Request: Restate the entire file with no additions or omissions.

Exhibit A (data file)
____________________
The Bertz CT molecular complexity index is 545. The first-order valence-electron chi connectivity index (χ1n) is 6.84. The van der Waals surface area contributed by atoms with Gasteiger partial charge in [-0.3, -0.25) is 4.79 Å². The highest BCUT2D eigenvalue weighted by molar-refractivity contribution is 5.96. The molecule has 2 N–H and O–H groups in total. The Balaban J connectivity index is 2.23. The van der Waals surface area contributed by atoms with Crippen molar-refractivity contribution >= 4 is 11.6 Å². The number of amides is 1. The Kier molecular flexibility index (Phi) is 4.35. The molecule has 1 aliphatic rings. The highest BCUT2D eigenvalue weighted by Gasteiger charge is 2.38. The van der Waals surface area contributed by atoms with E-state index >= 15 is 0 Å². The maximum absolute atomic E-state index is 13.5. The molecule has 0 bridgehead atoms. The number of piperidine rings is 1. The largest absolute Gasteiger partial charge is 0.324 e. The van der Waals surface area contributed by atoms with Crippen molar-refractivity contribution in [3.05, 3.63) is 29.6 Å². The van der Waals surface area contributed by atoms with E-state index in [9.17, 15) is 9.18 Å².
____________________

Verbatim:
The Bertz CT molecular complexity index is 545. The first-order valence-electron chi connectivity index (χ1n) is 6.84. The van der Waals surface area contributed by atoms with Gasteiger partial charge in [-0.3, -0.25) is 4.79 Å². The highest BCUT2D eigenvalue weighted by molar-refractivity contribution is 5.96. The molecule has 2 N–H and O–H groups in total. The Balaban J connectivity index is 2.23. The van der Waals surface area contributed by atoms with Crippen molar-refractivity contribution >= 4 is 11.6 Å². The number of amides is 1. The Kier molecular flexibility index (Phi) is 4.35. The molecule has 1 aliphatic rings. The highest BCUT2D eigenvalue weighted by Gasteiger charge is 2.38. The van der Waals surface area contributed by atoms with E-state index >= 15 is 0 Å². The maximum absolute atomic E-state index is 13.5. The molecule has 0 bridgehead atoms. The number of piperidine rings is 1. The largest absolute Gasteiger partial charge is 0.324 e. The van der Waals surface area contributed by atoms with Crippen molar-refractivity contribution in [3.05, 3.63) is 29.6 Å². The van der Waals surface area contributed by atoms with E-state index in [9.17, 15) is 9.18 Å².